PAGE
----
October 7, 2008

What three things do Saudi Arabia, Russia, Iran, Mexico, Nigeria and Venezuela have in common? The first commonality is that they are among the top 10 leading exporters of petroleum worldwide, which is another way of saying that they are the biggest accumulators of foreign cash on the planet.

Commonality No. 2: Gasoline prices in those nations are lower than they are in the United States. The swollen river of revenues that flows into their national treasuries enables these governments to subsidize the price of motor fuel sold to their citizens. In Iran, the portion of federal revenues spent on maintaining price caps on gasoline approaches an astonishing 40%.

This is worth a moment’s rumination. Under this arrangement, the profits from petroleum exports are immediately distributed to the car-driving public in the form of inexpensive gasoline. However, that kind of share-the-wealth policy presents trade-offs to their governments. Yes, rising oil prices will fatten their treasuries, but the outflows required to hold down domestic gasoline prices will also swell, potentially offsetting the revenue increase.

Moreover, the artificially low price of motor fuel encourages more domestic consumption, which eats into the percentage of petroleum that can be sold to foreign countries. This becomes particularly problematic in nations that are struggling to keep extraction volumes from declining, as with Mexico, whose output peaked in 2004. Since then export volumes have fallen by 15%, due to plummeting yields from Cantarell, which until recently was the world’s most productive oilfield outside Saudi Arabia. Indeed, the combination of declining petroleum exports and subsidized gasoline is guaranteed to result in permanent economic austerity for that nation.

Considering the finite nature of their chief exports, these nations would do well to reinvest their windfalls into domestically developable sources of wind and solar energy, to name two energy sources that do not have decline curves associated with them. However, that brings up Commonality No. 3, which is their shared aversion to all energy sources that have the capacity to displace oil and natural gas in some capacity. Renewable energy sources like wind and solar certainly figure prominently in that category.

It is nothing short of amazing to watch these nations squander their colossal fortunes on ephemeral social control measures that only hasten the drawdown of their most economically valuable resource. Subsidizing gasoline is simply a wealth distribution scheme that discounts the future for the present. Its legacy will be to leave billions of people without the capital to invest in building up a sustainable energy future.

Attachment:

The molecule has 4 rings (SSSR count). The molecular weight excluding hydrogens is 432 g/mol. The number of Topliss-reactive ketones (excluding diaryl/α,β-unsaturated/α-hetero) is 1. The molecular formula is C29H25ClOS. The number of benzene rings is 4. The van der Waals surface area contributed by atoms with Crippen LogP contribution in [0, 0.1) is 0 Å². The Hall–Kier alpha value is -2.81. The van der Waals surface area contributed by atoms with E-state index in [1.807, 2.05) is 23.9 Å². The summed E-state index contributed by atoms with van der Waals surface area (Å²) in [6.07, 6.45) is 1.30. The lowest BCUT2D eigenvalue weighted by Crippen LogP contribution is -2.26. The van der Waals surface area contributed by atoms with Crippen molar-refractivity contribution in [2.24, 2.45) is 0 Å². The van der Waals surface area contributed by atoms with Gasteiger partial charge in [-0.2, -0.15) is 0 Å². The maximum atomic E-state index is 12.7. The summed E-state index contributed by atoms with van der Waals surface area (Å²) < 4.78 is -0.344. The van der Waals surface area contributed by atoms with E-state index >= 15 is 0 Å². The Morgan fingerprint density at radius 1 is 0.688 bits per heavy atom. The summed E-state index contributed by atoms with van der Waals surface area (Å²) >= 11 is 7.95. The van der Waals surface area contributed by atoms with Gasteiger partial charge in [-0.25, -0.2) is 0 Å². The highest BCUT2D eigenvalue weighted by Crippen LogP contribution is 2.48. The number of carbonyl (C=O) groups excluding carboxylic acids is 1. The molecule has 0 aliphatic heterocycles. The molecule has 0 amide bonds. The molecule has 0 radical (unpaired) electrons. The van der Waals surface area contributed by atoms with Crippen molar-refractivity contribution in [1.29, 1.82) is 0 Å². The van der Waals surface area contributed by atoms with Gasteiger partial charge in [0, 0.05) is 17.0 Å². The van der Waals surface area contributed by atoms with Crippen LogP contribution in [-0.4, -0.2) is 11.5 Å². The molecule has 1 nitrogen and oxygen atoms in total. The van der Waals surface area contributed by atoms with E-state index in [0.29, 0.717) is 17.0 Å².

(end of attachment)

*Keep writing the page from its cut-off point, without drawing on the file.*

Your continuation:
Under more enlightened regimes, these nations would be plowing their retained earnings into technologies that harvest locally available self-replenishing energy sources to serve future citizens. They would make it a point of emulating Germany, a nation bereft of native oil and gas reserves but certainly not lacking in foresight and political will. Cloudy skies and weak winds notwithstanding, Germany is deploying considerable amounts of social and financial capital to retool its energy infrastructure so that it can take full advantage of its modest solar ration.

In contrast to Germany, there is not a single commercial wind turbine operating in Saudi Arabia, Nigeria, Venezuela and Russia. While Mexico and Iran look like go-getters by comparison, their efforts to date amount to less than one-half of Wisconsin’s current wind generating capacity. Moreover, even at this late date, oil-exporting nations have invested only a piddling amount of their capital investments in solar energy.

To demonstrate the aversion that oil-exporting jurisdictions have towards renewable energy, consider the example of Alaska Governor Sarah Palin. According to Michael T. Klare, who covers defense and foreign policy for The Nation, Alaska is a “classic petrostate,” featuring a political system that is “geared toward the maximization of oil ‘rents’–royalties and other income derived from energy firms–to the neglect of other economic activities.”

Among the economic activities neglected is renewable energy development. Like Russia, with which Alaska shares a “narrow maritime border,” Alaska does not have a single utility-scale wind turbine in operation, a rather remarkable statistic given its sprawling size and a wind resource that in certain locations can be accurately described as “screaming.” But as long oil revenues are sufficient to allow Alaska to dispense with a state income tax, renewable energy development will remain in a deep freeze.

In a recent article, Klare recounts a talk Palin gave at a February 2008 meeting of the National Governors Association, where she said that “the conventional resources we have can fill the gap between now and when new technologies become economically competitive and don’t require subsidies.”